Brisbane to Cunnamulla
You've got the spirit of adventure; let that lead you on the outback trip of a lifetime through southern Queensland to some of Australia's most remote and iconic outback townships. Getting away early is easy when you're eager to explore new destinations, so there's no doubt that Brisbane will be in the rearview mirror before you can say "let's go on a road trip".
Brisbane to Toowoomba
From Brisbane, you’ll cross the world’s seventh richest farmland as you drive across the Lockyer Valley where Australia’s veggies are grown on your way to the steep ascent up the Great Dividing Range to Toowoomba. Home to the Carnival of Flowers in September, Toowoomba is a gracious town with big parks downtown such as Queens Park and the elegant Laurel Bank Park. Catch a bus from town out to the university to see the Japanese garden. A regional hub, Toowoomba has a huge new shopping centre downtown. Discover the back lanes and many cafes of Toowoomba by following the amazing First Coat street graffiti and mural art trail. Take a bus up to Picnic Point for beautiful views from the top of the Great Dividing Range eastwards across the valley towards Brisbane.
Toowoomba to Moonie
Dalby is a good place to stop, hire a car and take advantage of many interesting day trips from the town. Past Dalby is Tara, home to vast wheat fields and the heart of some of Australia’s finest Merino country. Moonie, a tiny settlement on the intersection of the Leichhardt and Moonie Highways, is the oil capital of Queensland with Australia’s first commercial oil field. It’s also the home of the Yabbie Races, billed as the race that stops the outback, a quirky country event run each November. You’ll love the fashions on the field, race action, food and live entertainment! You can browse local arts and crafts and experience the Moonie Heritage Trail where you’ll see brilliant murals depicting the history of the town.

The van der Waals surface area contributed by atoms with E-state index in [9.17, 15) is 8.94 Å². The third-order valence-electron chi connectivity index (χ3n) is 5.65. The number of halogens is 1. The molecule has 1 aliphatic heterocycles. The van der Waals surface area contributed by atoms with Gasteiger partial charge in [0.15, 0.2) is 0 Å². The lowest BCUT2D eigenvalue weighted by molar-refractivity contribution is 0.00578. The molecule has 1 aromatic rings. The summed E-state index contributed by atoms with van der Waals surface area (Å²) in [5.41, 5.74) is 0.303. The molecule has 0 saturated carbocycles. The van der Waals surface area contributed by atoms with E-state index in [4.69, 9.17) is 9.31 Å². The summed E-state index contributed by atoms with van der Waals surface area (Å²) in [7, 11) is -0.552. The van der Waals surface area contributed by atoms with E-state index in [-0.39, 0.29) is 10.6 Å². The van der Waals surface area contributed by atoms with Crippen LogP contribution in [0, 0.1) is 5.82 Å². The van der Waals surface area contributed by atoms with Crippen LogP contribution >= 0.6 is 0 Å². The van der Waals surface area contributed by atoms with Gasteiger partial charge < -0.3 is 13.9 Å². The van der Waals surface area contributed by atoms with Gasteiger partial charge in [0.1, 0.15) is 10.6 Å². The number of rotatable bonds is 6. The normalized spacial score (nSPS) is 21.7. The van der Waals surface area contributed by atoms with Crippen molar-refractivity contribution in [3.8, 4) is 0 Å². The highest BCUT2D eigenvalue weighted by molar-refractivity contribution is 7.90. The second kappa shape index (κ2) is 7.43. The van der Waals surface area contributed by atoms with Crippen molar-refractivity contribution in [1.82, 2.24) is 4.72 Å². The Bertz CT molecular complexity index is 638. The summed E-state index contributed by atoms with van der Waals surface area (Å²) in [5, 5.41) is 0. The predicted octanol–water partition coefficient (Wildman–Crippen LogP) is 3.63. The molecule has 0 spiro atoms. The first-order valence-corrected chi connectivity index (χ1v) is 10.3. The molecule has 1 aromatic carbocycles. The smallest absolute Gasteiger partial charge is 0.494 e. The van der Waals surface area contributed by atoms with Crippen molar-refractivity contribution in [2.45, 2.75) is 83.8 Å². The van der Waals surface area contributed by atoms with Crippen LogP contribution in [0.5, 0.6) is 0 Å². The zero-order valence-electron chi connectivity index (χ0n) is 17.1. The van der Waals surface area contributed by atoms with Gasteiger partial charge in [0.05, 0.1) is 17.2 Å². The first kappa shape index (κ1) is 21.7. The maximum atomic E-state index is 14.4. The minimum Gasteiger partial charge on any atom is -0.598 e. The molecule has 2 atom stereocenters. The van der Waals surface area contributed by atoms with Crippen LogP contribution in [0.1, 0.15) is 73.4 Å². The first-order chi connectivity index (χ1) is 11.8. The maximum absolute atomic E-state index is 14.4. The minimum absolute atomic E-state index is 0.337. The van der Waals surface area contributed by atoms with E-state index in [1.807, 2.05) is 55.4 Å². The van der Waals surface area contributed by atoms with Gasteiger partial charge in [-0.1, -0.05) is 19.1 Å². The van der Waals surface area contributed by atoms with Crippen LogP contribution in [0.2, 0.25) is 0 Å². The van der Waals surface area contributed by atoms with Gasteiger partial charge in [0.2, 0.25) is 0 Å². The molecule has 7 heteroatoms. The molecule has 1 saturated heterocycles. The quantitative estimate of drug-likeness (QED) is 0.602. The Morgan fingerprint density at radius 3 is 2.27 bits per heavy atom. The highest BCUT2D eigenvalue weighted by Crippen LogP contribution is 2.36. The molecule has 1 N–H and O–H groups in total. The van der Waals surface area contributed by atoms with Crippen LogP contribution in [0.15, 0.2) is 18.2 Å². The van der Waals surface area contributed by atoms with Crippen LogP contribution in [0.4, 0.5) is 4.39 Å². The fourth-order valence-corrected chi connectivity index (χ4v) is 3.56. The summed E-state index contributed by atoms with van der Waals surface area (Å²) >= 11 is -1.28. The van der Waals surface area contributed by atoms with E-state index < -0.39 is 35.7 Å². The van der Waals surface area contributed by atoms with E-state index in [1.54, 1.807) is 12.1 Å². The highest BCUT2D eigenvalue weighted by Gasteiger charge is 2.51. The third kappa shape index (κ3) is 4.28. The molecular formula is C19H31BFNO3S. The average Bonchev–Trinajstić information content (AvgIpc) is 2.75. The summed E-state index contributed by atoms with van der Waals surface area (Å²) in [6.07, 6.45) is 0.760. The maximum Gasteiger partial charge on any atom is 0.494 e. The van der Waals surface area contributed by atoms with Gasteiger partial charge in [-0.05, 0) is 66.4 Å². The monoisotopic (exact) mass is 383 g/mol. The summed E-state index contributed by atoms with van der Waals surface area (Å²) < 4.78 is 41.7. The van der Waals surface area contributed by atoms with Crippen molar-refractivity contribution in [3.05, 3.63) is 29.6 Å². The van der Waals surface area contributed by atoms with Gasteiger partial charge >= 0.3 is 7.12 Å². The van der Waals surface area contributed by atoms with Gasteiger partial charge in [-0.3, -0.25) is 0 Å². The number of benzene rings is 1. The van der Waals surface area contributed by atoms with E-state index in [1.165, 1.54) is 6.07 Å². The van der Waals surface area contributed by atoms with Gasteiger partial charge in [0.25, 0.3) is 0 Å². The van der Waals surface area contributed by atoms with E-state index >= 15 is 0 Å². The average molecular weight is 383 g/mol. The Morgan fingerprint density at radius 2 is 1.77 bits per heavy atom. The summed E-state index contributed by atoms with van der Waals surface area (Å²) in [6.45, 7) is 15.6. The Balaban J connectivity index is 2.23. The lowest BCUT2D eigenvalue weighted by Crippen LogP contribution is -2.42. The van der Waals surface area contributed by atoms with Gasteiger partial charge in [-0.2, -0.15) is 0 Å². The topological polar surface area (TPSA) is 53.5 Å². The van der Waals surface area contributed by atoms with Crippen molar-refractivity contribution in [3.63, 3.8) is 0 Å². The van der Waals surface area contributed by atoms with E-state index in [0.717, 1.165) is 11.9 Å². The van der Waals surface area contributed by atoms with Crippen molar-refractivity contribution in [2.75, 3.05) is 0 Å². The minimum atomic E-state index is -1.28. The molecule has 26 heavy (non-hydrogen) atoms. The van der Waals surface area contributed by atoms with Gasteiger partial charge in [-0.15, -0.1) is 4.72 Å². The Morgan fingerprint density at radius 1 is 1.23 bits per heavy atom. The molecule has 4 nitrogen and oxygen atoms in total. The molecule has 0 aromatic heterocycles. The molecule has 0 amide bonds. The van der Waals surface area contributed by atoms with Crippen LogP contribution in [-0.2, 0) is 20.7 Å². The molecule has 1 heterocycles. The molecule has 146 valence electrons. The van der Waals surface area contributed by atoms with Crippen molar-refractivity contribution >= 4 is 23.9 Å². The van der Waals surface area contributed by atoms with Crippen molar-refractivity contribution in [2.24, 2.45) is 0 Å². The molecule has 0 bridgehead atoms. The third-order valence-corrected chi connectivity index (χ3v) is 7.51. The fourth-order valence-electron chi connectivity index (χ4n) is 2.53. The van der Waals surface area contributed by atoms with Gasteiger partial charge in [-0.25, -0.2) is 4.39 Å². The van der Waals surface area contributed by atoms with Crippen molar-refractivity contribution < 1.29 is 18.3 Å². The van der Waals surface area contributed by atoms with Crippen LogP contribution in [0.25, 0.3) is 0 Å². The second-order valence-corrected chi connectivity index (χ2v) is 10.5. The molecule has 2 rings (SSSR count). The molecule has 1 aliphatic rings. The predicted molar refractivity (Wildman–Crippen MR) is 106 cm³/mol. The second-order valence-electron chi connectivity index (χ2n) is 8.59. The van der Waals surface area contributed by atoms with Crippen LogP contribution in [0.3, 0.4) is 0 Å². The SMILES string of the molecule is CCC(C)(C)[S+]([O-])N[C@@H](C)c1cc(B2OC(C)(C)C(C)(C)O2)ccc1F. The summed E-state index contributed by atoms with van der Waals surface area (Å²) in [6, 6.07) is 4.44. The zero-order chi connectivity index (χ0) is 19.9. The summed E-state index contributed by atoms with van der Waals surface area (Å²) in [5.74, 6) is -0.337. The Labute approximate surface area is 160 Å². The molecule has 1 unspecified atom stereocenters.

Moonie to St George
Heading out from Moonie to St George, the landscape is timbered. Outback folk have the courage of St George, slayer of dragons, as they battle the monsters of droughts, floods and isolation. It's the St George in these men and women that make the Australian Outback such an incredible place. First stop in St George will have to be The Unique Egg where you can watch Stavros Margaritis carve emu eggs as he has for more than 60 years. His illuminated eggs are truly amazing to see. Amble the Ballonne River Walk or take a river cruise. Take a tour in St George: a wildflower tour between August and October, a cotton farm and winery tour, an air or 4WD tour, or take in one of the biggest populations of birds in Australia, and beautiful Aboriginal rock pools. Fish from the river bank: the Murray cod are huge!
St George to Cunnamulla
As you’re driven towards Cunnamulla, the landscape and towns will slowly begin to feel more 'outback'. In Nindigully, the historic hotel, built in 1863, is home to one of the country's oldest and largest pig racing events, a sure sign that you're nearing the outback. The drive from St George to Cunnamulla brings excitement in koala bear spotting along the Wallan Creek. With two million sheep on stations in the Cunnamulla region, it's not surprising that this town boasts Queensland's largest wool loading station. The Cunnamulla Heritage Trail explains the town's fascinating past, while the Stephanie Mills Gallery displays local photographic artwork that provides a unique perspective on the region's scenery. In Cunnamulla you can hear the story of the Great Artesian Basin which flows beneath 1/5 of Australia and is the lifeblood of the Outback, take a journey through 6ha of different ecosystems, visit a birdwatcher’s paradise 16km from town which boasts more than 200 species of birds, or “live the life” of the people that helped shape this country on a station stay. Like many places in the Outback, Cunnamulla has a beautiful river where you can take a sunset river cruise, fish, or stroll the river walk along the banks, overlooking the floodplains.